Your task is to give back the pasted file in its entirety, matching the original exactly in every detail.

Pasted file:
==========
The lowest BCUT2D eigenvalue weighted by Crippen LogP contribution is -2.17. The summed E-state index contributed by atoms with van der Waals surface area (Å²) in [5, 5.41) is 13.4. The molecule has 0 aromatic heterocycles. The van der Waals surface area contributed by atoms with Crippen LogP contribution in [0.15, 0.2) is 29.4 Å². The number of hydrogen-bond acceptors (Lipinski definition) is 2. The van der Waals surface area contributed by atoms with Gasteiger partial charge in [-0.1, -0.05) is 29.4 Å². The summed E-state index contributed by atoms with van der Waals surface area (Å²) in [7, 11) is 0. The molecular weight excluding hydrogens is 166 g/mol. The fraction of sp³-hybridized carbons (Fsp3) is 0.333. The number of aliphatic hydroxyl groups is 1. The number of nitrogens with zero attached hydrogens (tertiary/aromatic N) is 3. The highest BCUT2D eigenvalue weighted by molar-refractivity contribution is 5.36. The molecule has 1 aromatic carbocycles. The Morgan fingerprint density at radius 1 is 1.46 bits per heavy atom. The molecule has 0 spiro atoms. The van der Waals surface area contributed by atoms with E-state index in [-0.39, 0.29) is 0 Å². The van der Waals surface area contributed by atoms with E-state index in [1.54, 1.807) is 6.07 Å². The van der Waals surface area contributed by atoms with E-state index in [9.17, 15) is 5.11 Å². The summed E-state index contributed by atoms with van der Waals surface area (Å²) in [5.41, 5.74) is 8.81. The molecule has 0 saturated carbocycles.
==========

The lowest BCUT2D eigenvalue weighted by Crippen LogP contribution is -2.17. The summed E-state index contributed by atoms with van der Waals surface area (Å²) in [5, 5.41) is 13.4. The molecule has 0 aromatic heterocycles. The van der Waals surface area contributed by atoms with Crippen LogP contribution in [0.15, 0.2) is 29.4 Å². The number of hydrogen-bond acceptors (Lipinski definition) is 2. The van der Waals surface area contributed by atoms with Gasteiger partial charge in [-0.1, -0.05) is 29.4 Å². The summed E-state index contributed by atoms with van der Waals surface area (Å²) in [7, 11) is 0. The molecular weight excluding hydrogens is 166 g/mol. The fraction of sp³-hybridized carbons (Fsp3) is 0.333. The number of aliphatic hydroxyl groups is 1. The number of nitrogens with zero attached hydrogens (tertiary/aromatic N) is 3. The highest BCUT2D eigenvalue weighted by molar-refractivity contribution is 5.36. The molecule has 1 aromatic carbocycles. The Morgan fingerprint density at radius 1 is 1.46 bits per heavy atom. The molecule has 0 spiro atoms. The van der Waals surface area contributed by atoms with E-state index in [-0.39, 0.29) is 0 Å². The van der Waals surface area contributed by atoms with E-state index in [1.54, 1.807) is 6.07 Å². The van der Waals surface area contributed by atoms with E-state index in [9.17, 15) is 5.11 Å². The summed E-state index contributed by atoms with van der Waals surface area (Å²) in [5.41, 5.74) is 8.81. The molecule has 0 saturated carbocycles.